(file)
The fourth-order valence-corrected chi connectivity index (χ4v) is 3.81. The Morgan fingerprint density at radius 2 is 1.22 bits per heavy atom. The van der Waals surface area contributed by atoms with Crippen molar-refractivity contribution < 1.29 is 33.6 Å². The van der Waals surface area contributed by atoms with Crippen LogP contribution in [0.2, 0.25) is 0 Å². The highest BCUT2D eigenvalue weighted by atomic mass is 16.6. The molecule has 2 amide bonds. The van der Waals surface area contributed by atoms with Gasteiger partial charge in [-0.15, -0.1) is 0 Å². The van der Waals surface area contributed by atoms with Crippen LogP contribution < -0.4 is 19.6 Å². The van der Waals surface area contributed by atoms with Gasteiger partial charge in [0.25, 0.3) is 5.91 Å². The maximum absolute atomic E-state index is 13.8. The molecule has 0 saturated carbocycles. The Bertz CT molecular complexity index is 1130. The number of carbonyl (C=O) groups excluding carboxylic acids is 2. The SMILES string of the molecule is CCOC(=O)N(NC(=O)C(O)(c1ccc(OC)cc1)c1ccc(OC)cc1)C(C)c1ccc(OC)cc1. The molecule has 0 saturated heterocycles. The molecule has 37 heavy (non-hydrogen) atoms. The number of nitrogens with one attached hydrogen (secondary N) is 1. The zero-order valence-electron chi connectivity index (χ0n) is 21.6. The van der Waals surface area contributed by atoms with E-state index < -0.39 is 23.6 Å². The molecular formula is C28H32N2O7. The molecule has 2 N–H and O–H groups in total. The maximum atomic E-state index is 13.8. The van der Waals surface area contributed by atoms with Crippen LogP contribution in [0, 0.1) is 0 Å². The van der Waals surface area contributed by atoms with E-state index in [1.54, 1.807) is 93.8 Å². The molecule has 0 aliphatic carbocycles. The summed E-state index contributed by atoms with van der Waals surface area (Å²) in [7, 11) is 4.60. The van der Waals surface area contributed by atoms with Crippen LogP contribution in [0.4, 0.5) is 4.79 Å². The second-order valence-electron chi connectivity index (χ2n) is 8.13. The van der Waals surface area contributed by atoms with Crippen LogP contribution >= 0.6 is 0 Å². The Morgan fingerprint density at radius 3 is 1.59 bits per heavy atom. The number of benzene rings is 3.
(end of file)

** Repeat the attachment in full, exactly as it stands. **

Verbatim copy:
The fourth-order valence-corrected chi connectivity index (χ4v) is 3.81. The Morgan fingerprint density at radius 2 is 1.22 bits per heavy atom. The van der Waals surface area contributed by atoms with Crippen molar-refractivity contribution < 1.29 is 33.6 Å². The van der Waals surface area contributed by atoms with Crippen LogP contribution in [0.2, 0.25) is 0 Å². The highest BCUT2D eigenvalue weighted by atomic mass is 16.6. The molecule has 2 amide bonds. The van der Waals surface area contributed by atoms with Gasteiger partial charge in [-0.15, -0.1) is 0 Å². The van der Waals surface area contributed by atoms with Crippen LogP contribution < -0.4 is 19.6 Å². The van der Waals surface area contributed by atoms with Gasteiger partial charge in [0.25, 0.3) is 5.91 Å². The maximum absolute atomic E-state index is 13.8. The molecule has 0 saturated carbocycles. The Bertz CT molecular complexity index is 1130. The number of carbonyl (C=O) groups excluding carboxylic acids is 2. The SMILES string of the molecule is CCOC(=O)N(NC(=O)C(O)(c1ccc(OC)cc1)c1ccc(OC)cc1)C(C)c1ccc(OC)cc1. The molecule has 0 saturated heterocycles. The molecule has 37 heavy (non-hydrogen) atoms. The number of nitrogens with one attached hydrogen (secondary N) is 1. The zero-order valence-electron chi connectivity index (χ0n) is 21.6. The van der Waals surface area contributed by atoms with E-state index < -0.39 is 23.6 Å². The molecular formula is C28H32N2O7. The molecule has 2 N–H and O–H groups in total. The maximum atomic E-state index is 13.8. The van der Waals surface area contributed by atoms with Crippen LogP contribution in [0, 0.1) is 0 Å². The van der Waals surface area contributed by atoms with E-state index in [1.54, 1.807) is 93.8 Å². The molecule has 0 aliphatic carbocycles. The summed E-state index contributed by atoms with van der Waals surface area (Å²) in [7, 11) is 4.60. The van der Waals surface area contributed by atoms with Crippen LogP contribution in [0.4, 0.5) is 4.79 Å². The second-order valence-electron chi connectivity index (χ2n) is 8.13. The van der Waals surface area contributed by atoms with Crippen LogP contribution >= 0.6 is 0 Å². The Morgan fingerprint density at radius 3 is 1.59 bits per heavy atom. The number of benzene rings is 3.